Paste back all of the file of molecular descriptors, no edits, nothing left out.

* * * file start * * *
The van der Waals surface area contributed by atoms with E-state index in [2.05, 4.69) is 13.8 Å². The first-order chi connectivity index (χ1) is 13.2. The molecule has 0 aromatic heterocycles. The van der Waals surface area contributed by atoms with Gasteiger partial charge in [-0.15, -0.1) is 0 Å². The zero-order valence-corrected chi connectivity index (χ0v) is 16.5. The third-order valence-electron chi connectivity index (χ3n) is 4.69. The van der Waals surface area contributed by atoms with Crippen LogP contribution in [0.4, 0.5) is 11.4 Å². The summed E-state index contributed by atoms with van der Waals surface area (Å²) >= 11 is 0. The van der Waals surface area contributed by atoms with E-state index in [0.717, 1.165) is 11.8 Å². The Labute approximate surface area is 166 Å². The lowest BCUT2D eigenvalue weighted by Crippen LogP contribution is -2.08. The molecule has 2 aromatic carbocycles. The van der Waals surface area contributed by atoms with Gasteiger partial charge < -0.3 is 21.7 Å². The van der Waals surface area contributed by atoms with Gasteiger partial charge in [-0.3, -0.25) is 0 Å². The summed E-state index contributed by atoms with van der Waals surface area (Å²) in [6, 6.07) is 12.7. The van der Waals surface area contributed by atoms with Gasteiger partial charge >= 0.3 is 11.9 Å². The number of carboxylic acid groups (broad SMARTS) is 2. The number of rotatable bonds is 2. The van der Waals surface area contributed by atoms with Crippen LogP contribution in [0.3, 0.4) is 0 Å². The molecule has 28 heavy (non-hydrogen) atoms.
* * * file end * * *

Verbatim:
The van der Waals surface area contributed by atoms with E-state index in [2.05, 4.69) is 13.8 Å². The first-order chi connectivity index (χ1) is 13.2. The molecule has 0 aromatic heterocycles. The van der Waals surface area contributed by atoms with Gasteiger partial charge in [-0.15, -0.1) is 0 Å². The zero-order valence-corrected chi connectivity index (χ0v) is 16.5. The third-order valence-electron chi connectivity index (χ3n) is 4.69. The van der Waals surface area contributed by atoms with Crippen LogP contribution in [0.4, 0.5) is 11.4 Å². The summed E-state index contributed by atoms with van der Waals surface area (Å²) >= 11 is 0. The van der Waals surface area contributed by atoms with E-state index in [0.717, 1.165) is 11.8 Å². The Labute approximate surface area is 166 Å². The lowest BCUT2D eigenvalue weighted by Crippen LogP contribution is -2.08. The molecule has 2 aromatic carbocycles. The van der Waals surface area contributed by atoms with Gasteiger partial charge < -0.3 is 21.7 Å². The van der Waals surface area contributed by atoms with Gasteiger partial charge in [-0.3, -0.25) is 0 Å². The summed E-state index contributed by atoms with van der Waals surface area (Å²) in [6, 6.07) is 12.7. The van der Waals surface area contributed by atoms with Gasteiger partial charge >= 0.3 is 11.9 Å². The number of carboxylic acid groups (broad SMARTS) is 2. The number of rotatable bonds is 2. The van der Waals surface area contributed by atoms with Crippen LogP contribution in [0.3, 0.4) is 0 Å². The molecule has 28 heavy (non-hydrogen) atoms.